The most remarkable part of The Second Punic War was the Carthaginian General Hanibal attacking the Roman Empire from the north. He crossed the Alps with 37 elephants and nearly won the war. But when the Roman General Scipio and his army was sent to Carthage to attack while the Carthaginian army was still in Italy, Hanibal rushed home to meet him. Rome won the Second Punic War too.

Restrictions placed on the Carthaginians after the Second Punic War left them unable to defend themselves against enemies. Scipio was sent to enforce the treaties and finished off the city leaving Rome the sole superpower of the Mediterranean Sea.

I created a brief presentation on the Punic Wars to help me remember a few key points to talk about with the kids. Feel free to print them for private use.

Here are two videos that do a nice job explaining the Punic Wars.



Catapults were one weapon used by the Roman Empire. After the kids had a chance to view the catapult created by Science Sparks, the one created by The Map is Not the Territory Catapult, and the Catapult - Leonardo Da Vinci Kit # EDU-61009 below, they had the chance to create their own design.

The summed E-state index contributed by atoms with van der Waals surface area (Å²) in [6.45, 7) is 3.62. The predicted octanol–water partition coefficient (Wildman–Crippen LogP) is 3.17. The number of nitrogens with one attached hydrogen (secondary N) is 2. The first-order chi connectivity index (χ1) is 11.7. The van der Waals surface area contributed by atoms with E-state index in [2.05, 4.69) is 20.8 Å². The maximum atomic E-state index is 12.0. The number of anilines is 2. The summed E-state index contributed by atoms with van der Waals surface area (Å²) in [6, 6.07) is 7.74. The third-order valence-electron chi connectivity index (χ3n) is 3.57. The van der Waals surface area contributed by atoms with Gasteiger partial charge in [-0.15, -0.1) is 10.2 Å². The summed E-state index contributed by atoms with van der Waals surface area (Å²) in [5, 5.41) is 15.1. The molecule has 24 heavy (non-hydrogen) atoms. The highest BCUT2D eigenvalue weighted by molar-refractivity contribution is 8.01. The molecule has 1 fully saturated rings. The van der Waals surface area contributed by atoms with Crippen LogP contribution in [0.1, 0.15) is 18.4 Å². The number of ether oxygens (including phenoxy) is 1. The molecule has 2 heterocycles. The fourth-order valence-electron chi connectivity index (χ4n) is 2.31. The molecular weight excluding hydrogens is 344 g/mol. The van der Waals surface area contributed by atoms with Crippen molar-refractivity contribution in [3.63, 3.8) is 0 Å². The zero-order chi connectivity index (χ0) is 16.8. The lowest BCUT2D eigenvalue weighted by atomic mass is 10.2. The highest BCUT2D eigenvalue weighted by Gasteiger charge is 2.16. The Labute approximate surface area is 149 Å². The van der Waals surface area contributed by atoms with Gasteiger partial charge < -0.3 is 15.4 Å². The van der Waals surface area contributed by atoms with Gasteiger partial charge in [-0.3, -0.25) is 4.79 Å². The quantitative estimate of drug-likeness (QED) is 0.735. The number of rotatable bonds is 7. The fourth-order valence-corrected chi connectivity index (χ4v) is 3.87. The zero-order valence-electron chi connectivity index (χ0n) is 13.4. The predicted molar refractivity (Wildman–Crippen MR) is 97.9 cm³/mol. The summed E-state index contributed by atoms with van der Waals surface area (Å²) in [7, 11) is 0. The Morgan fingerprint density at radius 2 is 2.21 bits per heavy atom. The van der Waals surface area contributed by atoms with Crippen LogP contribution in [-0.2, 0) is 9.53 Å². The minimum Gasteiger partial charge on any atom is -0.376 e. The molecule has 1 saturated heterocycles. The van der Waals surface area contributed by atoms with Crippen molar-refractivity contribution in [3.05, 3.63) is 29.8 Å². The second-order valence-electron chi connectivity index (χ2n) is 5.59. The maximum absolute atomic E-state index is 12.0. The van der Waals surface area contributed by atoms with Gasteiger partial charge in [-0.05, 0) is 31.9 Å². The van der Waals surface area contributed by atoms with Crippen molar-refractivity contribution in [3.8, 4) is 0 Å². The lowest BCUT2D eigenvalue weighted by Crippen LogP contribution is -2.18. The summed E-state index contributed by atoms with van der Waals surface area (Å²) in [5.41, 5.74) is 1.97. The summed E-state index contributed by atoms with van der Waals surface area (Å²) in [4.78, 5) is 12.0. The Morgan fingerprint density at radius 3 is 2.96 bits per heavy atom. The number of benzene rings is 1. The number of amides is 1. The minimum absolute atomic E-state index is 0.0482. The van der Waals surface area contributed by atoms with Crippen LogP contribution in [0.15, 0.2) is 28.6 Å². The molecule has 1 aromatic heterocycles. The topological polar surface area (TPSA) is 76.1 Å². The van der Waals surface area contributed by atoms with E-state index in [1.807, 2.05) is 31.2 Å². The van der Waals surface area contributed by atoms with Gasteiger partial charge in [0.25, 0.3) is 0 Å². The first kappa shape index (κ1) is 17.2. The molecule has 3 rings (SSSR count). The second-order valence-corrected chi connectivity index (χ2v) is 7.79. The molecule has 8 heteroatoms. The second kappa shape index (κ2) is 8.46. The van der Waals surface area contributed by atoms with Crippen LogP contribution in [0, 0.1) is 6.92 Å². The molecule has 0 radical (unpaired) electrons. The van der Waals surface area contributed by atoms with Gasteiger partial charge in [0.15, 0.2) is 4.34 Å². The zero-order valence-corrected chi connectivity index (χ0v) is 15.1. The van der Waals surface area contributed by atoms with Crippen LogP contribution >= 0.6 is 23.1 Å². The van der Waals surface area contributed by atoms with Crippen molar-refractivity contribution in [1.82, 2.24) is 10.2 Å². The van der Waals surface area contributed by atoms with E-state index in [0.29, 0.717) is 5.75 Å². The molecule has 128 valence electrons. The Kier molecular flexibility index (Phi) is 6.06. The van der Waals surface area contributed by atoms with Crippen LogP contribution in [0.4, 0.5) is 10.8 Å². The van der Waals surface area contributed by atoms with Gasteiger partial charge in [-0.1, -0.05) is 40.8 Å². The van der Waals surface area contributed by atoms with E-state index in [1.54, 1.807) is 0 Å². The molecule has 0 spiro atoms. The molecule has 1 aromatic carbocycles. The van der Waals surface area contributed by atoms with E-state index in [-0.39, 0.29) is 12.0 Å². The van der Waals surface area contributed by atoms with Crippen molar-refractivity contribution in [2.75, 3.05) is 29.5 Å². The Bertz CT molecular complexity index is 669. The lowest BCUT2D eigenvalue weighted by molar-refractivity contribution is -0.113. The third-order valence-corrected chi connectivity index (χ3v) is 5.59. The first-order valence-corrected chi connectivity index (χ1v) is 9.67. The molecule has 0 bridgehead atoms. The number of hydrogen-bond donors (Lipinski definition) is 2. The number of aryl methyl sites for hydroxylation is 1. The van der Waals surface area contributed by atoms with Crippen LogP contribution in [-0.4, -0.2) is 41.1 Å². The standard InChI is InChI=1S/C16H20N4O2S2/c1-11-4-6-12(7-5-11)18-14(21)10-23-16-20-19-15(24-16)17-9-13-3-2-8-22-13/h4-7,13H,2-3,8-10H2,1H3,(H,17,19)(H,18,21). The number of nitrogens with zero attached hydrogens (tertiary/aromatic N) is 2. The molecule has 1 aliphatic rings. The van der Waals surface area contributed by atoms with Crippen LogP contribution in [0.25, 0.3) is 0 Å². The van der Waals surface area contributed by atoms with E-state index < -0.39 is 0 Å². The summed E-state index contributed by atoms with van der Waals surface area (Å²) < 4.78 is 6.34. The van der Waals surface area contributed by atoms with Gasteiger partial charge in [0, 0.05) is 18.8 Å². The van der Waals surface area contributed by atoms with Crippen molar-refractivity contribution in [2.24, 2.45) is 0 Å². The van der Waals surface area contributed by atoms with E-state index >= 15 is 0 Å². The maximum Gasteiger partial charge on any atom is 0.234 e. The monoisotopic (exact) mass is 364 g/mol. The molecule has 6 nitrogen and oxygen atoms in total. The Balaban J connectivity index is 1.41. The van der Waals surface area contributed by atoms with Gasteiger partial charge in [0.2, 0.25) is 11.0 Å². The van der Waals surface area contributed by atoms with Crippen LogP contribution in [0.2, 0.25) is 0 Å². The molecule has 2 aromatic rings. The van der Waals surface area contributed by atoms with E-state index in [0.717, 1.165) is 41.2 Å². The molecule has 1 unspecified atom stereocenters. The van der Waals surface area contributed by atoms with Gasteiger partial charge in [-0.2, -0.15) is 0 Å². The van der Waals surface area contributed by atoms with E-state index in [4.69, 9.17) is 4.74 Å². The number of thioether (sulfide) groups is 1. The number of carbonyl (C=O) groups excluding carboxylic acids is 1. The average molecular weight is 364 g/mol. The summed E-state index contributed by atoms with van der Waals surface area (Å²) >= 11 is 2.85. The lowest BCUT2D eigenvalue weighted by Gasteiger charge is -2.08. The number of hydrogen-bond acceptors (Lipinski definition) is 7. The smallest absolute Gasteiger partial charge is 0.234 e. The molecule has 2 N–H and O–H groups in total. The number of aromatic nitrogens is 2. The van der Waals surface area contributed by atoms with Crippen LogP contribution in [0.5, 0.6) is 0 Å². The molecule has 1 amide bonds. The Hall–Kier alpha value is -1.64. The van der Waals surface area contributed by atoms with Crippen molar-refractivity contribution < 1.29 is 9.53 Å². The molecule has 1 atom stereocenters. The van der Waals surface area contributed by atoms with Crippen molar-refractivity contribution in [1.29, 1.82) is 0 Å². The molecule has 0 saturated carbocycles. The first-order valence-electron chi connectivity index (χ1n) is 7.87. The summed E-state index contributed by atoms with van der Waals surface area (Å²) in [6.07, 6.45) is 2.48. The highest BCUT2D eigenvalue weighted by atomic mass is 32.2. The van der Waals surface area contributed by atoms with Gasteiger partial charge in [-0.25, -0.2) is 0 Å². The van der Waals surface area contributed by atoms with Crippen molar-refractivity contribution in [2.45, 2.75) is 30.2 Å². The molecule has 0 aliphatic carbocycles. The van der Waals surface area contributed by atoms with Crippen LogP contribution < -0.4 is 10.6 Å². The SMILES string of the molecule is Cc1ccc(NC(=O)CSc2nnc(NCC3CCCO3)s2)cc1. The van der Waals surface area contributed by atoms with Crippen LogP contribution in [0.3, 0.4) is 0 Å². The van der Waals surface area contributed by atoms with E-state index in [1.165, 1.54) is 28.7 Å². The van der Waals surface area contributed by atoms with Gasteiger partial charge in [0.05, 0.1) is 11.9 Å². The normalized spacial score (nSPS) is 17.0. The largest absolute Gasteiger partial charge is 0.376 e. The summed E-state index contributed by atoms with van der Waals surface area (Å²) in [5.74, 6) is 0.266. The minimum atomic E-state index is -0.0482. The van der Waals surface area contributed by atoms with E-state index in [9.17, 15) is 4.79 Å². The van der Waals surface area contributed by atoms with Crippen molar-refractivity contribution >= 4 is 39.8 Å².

The catapults were created with rubber bands, craft sticks, glue and bottle caps. Before they began we pointed out the base and a throwing arm features of a catapult.


Catapult #1


Catapult #2

Catapult #3

Catapult #4

Engineers constantly modify their designs to make improvements. When additional rubber bands were added at the attachment point of the lever arm to the base and a rubber band was added near the bottle cap this catapult functioned much better.

The testing phase was the most fun!


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This post is linked to:
We Made That
True Aim Education 
All Things Beautiful

Friday, November 22, 2013

Teaching Kids to Tie Their Shoes - Entertaining and Education

Welcome to Entertaining and Educational, a weekly link-up for bloggers to share fun activities where kids learn and have fun at the same time.

Can your kids tie their own shoes? If they need some extra practice check out the fun activity Dana at Project Day posted. Sometimes a day of focused attention on shoe tying is all that's needed.


Now it's time to link-up. Grab a button and share!






Thursday, November 21, 2013

Farkel - Math Game for Kids